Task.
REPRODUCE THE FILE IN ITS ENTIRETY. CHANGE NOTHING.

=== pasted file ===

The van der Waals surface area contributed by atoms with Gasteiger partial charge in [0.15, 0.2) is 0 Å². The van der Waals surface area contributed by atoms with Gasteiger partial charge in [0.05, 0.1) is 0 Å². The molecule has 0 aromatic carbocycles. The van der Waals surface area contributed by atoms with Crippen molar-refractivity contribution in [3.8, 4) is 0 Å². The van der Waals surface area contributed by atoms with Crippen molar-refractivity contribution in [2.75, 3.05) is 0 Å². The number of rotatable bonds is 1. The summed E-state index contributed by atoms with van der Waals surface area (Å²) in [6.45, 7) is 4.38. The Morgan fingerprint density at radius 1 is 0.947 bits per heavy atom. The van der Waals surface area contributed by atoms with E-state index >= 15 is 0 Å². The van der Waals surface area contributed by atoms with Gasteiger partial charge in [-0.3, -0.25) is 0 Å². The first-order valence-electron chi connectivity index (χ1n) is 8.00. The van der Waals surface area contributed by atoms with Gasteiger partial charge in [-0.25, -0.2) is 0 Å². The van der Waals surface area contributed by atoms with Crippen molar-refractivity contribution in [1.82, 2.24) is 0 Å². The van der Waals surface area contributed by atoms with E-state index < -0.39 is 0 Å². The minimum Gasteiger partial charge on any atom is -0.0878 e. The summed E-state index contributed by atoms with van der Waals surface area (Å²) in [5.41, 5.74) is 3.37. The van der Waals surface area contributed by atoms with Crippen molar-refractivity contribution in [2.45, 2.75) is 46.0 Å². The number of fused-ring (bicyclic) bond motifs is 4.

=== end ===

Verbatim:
The van der Waals surface area contributed by atoms with Gasteiger partial charge in [0.15, 0.2) is 0 Å². The van der Waals surface area contributed by atoms with Gasteiger partial charge in [0.05, 0.1) is 0 Å². The molecule has 0 aromatic carbocycles. The van der Waals surface area contributed by atoms with Crippen molar-refractivity contribution in [3.8, 4) is 0 Å². The van der Waals surface area contributed by atoms with Crippen molar-refractivity contribution in [2.75, 3.05) is 0 Å². The number of rotatable bonds is 1. The summed E-state index contributed by atoms with van der Waals surface area (Å²) in [6.45, 7) is 4.38. The Morgan fingerprint density at radius 1 is 0.947 bits per heavy atom. The van der Waals surface area contributed by atoms with E-state index >= 15 is 0 Å². The van der Waals surface area contributed by atoms with Gasteiger partial charge in [-0.3, -0.25) is 0 Å². The first-order valence-electron chi connectivity index (χ1n) is 8.00. The van der Waals surface area contributed by atoms with Gasteiger partial charge in [-0.25, -0.2) is 0 Å². The van der Waals surface area contributed by atoms with Crippen molar-refractivity contribution in [1.82, 2.24) is 0 Å². The van der Waals surface area contributed by atoms with E-state index < -0.39 is 0 Å². The minimum Gasteiger partial charge on any atom is -0.0878 e. The summed E-state index contributed by atoms with van der Waals surface area (Å²) in [5.41, 5.74) is 3.37. The van der Waals surface area contributed by atoms with Crippen molar-refractivity contribution in [2.45, 2.75) is 46.0 Å². The number of fused-ring (bicyclic) bond motifs is 4.